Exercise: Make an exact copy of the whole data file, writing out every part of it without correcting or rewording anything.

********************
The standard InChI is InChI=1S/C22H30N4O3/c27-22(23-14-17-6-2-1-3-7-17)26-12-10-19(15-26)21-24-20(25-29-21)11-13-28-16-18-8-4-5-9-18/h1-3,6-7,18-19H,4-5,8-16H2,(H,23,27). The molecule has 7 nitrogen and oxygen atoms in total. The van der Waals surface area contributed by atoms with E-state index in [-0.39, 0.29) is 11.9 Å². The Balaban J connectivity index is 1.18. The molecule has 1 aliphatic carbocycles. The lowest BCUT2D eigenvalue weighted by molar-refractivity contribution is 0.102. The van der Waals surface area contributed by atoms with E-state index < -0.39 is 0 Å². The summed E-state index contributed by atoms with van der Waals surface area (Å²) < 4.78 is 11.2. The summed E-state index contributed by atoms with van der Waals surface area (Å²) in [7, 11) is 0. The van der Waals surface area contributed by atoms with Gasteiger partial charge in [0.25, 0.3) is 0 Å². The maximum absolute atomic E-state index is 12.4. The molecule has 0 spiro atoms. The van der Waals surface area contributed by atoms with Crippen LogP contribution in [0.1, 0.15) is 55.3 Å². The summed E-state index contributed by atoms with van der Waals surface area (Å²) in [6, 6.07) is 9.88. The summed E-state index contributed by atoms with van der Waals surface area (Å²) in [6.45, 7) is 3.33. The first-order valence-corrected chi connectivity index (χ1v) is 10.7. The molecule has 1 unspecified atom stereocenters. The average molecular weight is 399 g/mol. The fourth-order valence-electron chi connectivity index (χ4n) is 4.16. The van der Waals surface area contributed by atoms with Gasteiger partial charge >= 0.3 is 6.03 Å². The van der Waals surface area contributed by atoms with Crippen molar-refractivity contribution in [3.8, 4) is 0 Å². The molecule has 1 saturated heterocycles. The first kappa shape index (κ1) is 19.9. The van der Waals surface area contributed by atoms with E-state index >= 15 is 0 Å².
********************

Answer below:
The standard InChI is InChI=1S/C22H30N4O3/c27-22(23-14-17-6-2-1-3-7-17)26-12-10-19(15-26)21-24-20(25-29-21)11-13-28-16-18-8-4-5-9-18/h1-3,6-7,18-19H,4-5,8-16H2,(H,23,27). The molecule has 7 nitrogen and oxygen atoms in total. The van der Waals surface area contributed by atoms with E-state index in [-0.39, 0.29) is 11.9 Å². The Balaban J connectivity index is 1.18. The molecule has 1 aliphatic carbocycles. The lowest BCUT2D eigenvalue weighted by molar-refractivity contribution is 0.102. The van der Waals surface area contributed by atoms with E-state index < -0.39 is 0 Å². The summed E-state index contributed by atoms with van der Waals surface area (Å²) < 4.78 is 11.2. The summed E-state index contributed by atoms with van der Waals surface area (Å²) in [7, 11) is 0. The van der Waals surface area contributed by atoms with Gasteiger partial charge in [0.25, 0.3) is 0 Å². The maximum absolute atomic E-state index is 12.4. The molecule has 0 spiro atoms. The van der Waals surface area contributed by atoms with Crippen LogP contribution in [0.1, 0.15) is 55.3 Å². The summed E-state index contributed by atoms with van der Waals surface area (Å²) in [6, 6.07) is 9.88. The summed E-state index contributed by atoms with van der Waals surface area (Å²) in [6.45, 7) is 3.33. The first-order valence-corrected chi connectivity index (χ1v) is 10.7. The molecule has 1 unspecified atom stereocenters. The average molecular weight is 399 g/mol. The fourth-order valence-electron chi connectivity index (χ4n) is 4.16. The van der Waals surface area contributed by atoms with Gasteiger partial charge >= 0.3 is 6.03 Å². The van der Waals surface area contributed by atoms with Crippen molar-refractivity contribution in [3.8, 4) is 0 Å². The molecule has 1 saturated heterocycles. The first kappa shape index (κ1) is 19.9. The van der Waals surface area contributed by atoms with E-state index >= 15 is 0 Å².